Tech icon  Virtual law offices

Roughly 1 in 12 lawyers said they have a “virtual law practice” – approximately 8%, according to the 2022 ABA Legal Technology Survey Report.


What makes a practice virtual?

Several things define a “virtual law practice,” according to lawyers with them:



cited the ability to travel and work from anywhere



cited the ability to work outside of normal business hours



identified the lack of traditional physical space



cited minimal in-person contact with clients



cited the use of web-based tools for client interaction



said the ability to always be “open”

Tech icon  Security
• 5% – Solo lawyers who suffered a breach


• 36% – Firms with 10-49 lawyers that suffered a breach

Most lawyers never suffer a computer security breach, but the problem is growing. One in 4 lawyers (27%) said their firm has suffered one, according to the 2022 ABA Legal Technology Survey Report. That is up slightly from 23% in 2018. 

To protect themselves, nearly half of all lawyers (46%) said their firms have cyber liability insurance. That’s up significantly from 34% in 2018.

Viruses, spyware and malware were common problems, but less so than in the past. In 2022, 32% of lawyers said their law firm technology had been infected at some point, down from 43% in 2017.

To prevent security breaches, roughly half of all lawyers said their firms use two-factor authentication (53%) and encrypt files (49%). Only a handful said their firms monitor employees (19%) or use biometric login techniques (9%).

Tech icon  Online research
“Hey Siri, how many lawyers use Siri, Alexa or Google Home?”

Nine percent of lawyers said they have, and 3% said they do so regularly.

On average, lawyers spend nearly a fifth of their time (18%) on legal research. That’s virtually unchanged from 2019 (17%).

When lawyers start a research project, many begin with a search engine like Google (38%) or a paid online resource (37%). Very few start with printed materials (4%).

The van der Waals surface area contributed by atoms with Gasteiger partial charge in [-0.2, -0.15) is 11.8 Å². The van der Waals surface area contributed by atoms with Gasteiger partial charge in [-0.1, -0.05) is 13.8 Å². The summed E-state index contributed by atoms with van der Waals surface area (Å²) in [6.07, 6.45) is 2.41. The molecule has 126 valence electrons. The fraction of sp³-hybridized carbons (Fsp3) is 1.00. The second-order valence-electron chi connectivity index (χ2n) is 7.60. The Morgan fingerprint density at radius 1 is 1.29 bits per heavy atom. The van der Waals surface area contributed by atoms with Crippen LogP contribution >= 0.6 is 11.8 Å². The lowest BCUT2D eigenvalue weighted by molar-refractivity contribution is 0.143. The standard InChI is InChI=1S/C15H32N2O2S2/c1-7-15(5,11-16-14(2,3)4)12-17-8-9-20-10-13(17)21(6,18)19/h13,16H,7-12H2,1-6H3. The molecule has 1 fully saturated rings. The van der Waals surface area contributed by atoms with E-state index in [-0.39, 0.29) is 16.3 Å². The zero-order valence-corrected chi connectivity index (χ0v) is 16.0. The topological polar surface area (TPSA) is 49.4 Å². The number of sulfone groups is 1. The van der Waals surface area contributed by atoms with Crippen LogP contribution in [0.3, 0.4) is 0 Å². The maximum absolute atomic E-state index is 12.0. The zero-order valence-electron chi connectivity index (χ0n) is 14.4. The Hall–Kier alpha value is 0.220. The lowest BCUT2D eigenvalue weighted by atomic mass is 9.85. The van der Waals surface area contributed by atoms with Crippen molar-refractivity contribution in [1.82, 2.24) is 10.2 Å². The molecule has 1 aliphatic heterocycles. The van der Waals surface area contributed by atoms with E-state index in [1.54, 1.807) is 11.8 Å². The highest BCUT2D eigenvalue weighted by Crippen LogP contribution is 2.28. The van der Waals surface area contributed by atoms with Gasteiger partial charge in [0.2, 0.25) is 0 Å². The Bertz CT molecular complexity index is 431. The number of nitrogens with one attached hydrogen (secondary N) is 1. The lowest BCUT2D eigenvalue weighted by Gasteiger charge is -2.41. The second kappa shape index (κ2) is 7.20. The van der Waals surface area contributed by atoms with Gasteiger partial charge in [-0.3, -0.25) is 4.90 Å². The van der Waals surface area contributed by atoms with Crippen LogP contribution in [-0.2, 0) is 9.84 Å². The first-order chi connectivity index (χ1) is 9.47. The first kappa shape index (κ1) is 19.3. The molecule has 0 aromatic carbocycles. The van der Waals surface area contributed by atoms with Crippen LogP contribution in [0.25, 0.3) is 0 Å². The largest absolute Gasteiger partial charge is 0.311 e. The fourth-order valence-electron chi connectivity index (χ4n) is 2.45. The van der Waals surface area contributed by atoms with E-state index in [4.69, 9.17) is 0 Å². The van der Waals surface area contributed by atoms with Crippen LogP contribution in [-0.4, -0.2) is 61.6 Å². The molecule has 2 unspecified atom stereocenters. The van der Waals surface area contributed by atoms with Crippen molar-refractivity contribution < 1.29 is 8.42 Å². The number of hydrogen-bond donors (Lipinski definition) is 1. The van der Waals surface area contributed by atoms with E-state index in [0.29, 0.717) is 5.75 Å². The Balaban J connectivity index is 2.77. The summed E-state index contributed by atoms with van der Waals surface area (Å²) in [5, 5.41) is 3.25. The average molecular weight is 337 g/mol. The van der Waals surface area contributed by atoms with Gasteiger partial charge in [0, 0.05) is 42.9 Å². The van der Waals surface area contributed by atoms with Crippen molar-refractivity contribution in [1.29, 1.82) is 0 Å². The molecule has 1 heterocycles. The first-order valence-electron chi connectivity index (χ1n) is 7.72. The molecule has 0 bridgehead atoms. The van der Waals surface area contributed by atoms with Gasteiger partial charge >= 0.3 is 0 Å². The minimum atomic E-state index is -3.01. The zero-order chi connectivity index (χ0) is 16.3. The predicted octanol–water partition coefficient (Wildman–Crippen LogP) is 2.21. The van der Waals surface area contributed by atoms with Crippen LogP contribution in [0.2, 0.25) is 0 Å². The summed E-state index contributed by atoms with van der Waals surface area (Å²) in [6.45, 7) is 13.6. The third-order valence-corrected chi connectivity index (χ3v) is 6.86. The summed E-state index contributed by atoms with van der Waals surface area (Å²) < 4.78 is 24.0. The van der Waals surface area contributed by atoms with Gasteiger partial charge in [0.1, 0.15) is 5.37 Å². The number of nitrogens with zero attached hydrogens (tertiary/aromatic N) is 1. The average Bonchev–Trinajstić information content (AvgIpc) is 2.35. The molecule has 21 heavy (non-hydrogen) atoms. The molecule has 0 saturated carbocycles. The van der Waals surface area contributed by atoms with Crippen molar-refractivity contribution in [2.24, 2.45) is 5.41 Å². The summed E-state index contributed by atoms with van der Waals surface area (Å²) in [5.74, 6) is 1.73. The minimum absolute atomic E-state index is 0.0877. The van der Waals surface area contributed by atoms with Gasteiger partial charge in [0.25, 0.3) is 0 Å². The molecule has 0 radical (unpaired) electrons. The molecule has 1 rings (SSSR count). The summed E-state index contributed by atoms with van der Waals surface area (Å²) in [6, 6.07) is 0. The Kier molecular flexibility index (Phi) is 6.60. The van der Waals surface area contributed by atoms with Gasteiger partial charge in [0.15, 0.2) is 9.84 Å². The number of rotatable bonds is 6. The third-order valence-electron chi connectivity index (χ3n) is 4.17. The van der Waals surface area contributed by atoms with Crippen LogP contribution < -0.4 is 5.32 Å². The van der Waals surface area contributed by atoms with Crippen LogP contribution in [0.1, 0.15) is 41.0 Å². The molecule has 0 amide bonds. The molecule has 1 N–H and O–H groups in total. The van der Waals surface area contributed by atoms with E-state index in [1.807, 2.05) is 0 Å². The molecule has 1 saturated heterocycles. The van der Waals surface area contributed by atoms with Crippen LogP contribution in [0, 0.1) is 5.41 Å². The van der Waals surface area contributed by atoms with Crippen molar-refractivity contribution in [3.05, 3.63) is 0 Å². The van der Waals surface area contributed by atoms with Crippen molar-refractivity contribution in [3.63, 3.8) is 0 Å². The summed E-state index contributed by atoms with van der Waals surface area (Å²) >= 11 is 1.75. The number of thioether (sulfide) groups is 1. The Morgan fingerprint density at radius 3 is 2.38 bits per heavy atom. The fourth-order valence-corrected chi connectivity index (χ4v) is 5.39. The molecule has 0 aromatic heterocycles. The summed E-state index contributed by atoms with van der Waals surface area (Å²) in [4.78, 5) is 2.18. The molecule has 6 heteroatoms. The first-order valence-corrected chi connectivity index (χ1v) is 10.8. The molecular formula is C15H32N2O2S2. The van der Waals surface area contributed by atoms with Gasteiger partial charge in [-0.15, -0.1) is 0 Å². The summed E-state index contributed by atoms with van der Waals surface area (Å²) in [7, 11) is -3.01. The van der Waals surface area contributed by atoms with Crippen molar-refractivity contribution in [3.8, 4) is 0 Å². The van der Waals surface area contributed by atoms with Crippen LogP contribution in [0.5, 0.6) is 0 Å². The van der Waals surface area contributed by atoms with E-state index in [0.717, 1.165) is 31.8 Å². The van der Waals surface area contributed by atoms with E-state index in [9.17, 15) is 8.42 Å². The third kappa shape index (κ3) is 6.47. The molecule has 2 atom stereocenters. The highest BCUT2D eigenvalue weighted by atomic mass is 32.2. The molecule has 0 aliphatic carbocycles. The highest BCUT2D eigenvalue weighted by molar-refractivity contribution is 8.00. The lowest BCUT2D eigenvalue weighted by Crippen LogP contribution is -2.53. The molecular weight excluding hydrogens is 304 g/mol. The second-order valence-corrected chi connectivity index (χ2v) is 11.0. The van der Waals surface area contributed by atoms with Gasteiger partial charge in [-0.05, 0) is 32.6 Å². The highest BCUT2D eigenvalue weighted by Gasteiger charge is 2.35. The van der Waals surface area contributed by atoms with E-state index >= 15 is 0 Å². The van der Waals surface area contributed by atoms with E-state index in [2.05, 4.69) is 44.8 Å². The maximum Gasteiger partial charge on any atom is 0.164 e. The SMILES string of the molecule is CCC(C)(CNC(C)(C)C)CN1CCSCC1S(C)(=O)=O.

Which paid online services do lawyers use for research? Most (69%) said Westlaw/Westlaw Edge, followed by Lexis/Lexis+ (42%). Among the most popular free websites for legal research are government websites (63%), FindLaw (56%) and Cornell’s Legal Information Institute (54%). 

Many lawyers (35%) still regularly use printed materials for legal research, but 8% said they never do.

For legal news, the most-used paid sources online are Law360 (42%) and The Wall Street Journal (37%). 

Tech icon  Social media

Law firms like social media. Nearly 9 out of 10 lawyers (89%) said their firms are on social networks. Most firms that use social media are on LinkedIn (87%) and Facebook (62%). Only a third use X, formerly Twitter, (38%) and Martindale (37%).

For marketing purposes, a slim majority of lawyers said their firms use LinkedIn (51%). No other site comes close. Facebook (27%) and X (14%) are used far less often for marketing. Many firms (40%) also use email.

And many firms still use traditional marketing methods: 44% sponsor events, 11% use direct mail, 9% use radio and 7% use Yellow Pages.